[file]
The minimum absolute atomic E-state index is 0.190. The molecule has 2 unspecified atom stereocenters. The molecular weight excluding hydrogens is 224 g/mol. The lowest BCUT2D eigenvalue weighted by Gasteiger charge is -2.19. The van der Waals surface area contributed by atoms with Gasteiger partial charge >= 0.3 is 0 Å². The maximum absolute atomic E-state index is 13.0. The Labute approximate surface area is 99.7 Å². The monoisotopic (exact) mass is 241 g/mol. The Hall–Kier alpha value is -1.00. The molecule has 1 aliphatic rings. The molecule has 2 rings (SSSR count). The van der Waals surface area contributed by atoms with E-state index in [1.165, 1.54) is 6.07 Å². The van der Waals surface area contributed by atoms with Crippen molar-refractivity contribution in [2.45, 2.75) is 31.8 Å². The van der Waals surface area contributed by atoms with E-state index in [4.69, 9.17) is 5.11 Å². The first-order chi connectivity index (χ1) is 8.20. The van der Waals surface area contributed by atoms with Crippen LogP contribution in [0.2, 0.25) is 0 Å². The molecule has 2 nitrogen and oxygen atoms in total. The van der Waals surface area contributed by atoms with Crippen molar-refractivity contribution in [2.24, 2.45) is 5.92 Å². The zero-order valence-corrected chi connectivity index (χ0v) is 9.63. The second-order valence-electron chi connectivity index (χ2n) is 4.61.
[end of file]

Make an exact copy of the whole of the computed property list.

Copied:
The minimum absolute atomic E-state index is 0.190. The molecule has 2 unspecified atom stereocenters. The molecular weight excluding hydrogens is 224 g/mol. The lowest BCUT2D eigenvalue weighted by Gasteiger charge is -2.19. The van der Waals surface area contributed by atoms with Gasteiger partial charge >= 0.3 is 0 Å². The maximum absolute atomic E-state index is 13.0. The Labute approximate surface area is 99.7 Å². The monoisotopic (exact) mass is 241 g/mol. The Hall–Kier alpha value is -1.00. The molecule has 1 aliphatic rings. The molecule has 2 rings (SSSR count). The van der Waals surface area contributed by atoms with E-state index in [1.165, 1.54) is 6.07 Å². The van der Waals surface area contributed by atoms with Crippen molar-refractivity contribution in [2.45, 2.75) is 31.8 Å². The van der Waals surface area contributed by atoms with E-state index in [4.69, 9.17) is 5.11 Å². The first-order chi connectivity index (χ1) is 8.20. The van der Waals surface area contributed by atoms with Crippen LogP contribution in [0.2, 0.25) is 0 Å². The molecule has 2 nitrogen and oxygen atoms in total. The van der Waals surface area contributed by atoms with Crippen molar-refractivity contribution in [2.24, 2.45) is 5.92 Å². The zero-order valence-corrected chi connectivity index (χ0v) is 9.63. The second-order valence-electron chi connectivity index (χ2n) is 4.61.